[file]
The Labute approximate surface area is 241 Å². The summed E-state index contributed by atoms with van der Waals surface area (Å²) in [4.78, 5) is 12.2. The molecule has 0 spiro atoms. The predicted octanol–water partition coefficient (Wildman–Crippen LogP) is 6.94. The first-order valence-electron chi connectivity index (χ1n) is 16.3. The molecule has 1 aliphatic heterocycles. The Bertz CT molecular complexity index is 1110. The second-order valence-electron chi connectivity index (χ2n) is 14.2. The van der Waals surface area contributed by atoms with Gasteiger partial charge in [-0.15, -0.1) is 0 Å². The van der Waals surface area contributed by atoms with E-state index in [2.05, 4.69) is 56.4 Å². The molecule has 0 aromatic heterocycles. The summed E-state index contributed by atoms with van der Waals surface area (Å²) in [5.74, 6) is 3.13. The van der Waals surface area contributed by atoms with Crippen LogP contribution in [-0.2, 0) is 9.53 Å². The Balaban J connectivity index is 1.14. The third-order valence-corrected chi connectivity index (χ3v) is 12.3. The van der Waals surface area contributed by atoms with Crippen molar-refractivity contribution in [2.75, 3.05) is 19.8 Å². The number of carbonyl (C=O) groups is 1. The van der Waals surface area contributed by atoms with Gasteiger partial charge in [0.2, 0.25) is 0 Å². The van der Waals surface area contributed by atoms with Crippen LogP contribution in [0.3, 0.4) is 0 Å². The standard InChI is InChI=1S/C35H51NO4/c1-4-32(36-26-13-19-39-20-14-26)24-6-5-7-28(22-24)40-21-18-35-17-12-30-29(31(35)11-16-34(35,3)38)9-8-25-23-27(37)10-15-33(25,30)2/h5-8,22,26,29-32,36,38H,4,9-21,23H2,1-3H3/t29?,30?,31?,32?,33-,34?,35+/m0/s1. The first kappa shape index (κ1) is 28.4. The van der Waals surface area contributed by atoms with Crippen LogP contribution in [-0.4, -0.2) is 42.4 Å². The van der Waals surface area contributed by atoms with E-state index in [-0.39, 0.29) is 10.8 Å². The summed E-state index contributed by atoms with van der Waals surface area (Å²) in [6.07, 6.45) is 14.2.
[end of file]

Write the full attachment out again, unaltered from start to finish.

The Labute approximate surface area is 241 Å². The summed E-state index contributed by atoms with van der Waals surface area (Å²) in [4.78, 5) is 12.2. The molecule has 0 spiro atoms. The predicted octanol–water partition coefficient (Wildman–Crippen LogP) is 6.94. The first-order valence-electron chi connectivity index (χ1n) is 16.3. The molecule has 1 aliphatic heterocycles. The Bertz CT molecular complexity index is 1110. The second-order valence-electron chi connectivity index (χ2n) is 14.2. The van der Waals surface area contributed by atoms with Gasteiger partial charge in [-0.15, -0.1) is 0 Å². The van der Waals surface area contributed by atoms with E-state index in [2.05, 4.69) is 56.4 Å². The molecule has 0 aromatic heterocycles. The summed E-state index contributed by atoms with van der Waals surface area (Å²) in [5.74, 6) is 3.13. The van der Waals surface area contributed by atoms with Crippen LogP contribution in [-0.2, 0) is 9.53 Å². The Balaban J connectivity index is 1.14. The third-order valence-corrected chi connectivity index (χ3v) is 12.3. The van der Waals surface area contributed by atoms with Crippen molar-refractivity contribution in [2.75, 3.05) is 19.8 Å². The number of carbonyl (C=O) groups is 1. The van der Waals surface area contributed by atoms with Gasteiger partial charge in [0.2, 0.25) is 0 Å². The van der Waals surface area contributed by atoms with Crippen LogP contribution in [0.3, 0.4) is 0 Å². The standard InChI is InChI=1S/C35H51NO4/c1-4-32(36-26-13-19-39-20-14-26)24-6-5-7-28(22-24)40-21-18-35-17-12-30-29(31(35)11-16-34(35,3)38)9-8-25-23-27(37)10-15-33(25,30)2/h5-8,22,26,29-32,36,38H,4,9-21,23H2,1-3H3/t29?,30?,31?,32?,33-,34?,35+/m0/s1. The first kappa shape index (κ1) is 28.4. The van der Waals surface area contributed by atoms with Crippen LogP contribution in [-0.4, -0.2) is 42.4 Å². The van der Waals surface area contributed by atoms with E-state index in [-0.39, 0.29) is 10.8 Å². The summed E-state index contributed by atoms with van der Waals surface area (Å²) in [6.07, 6.45) is 14.2.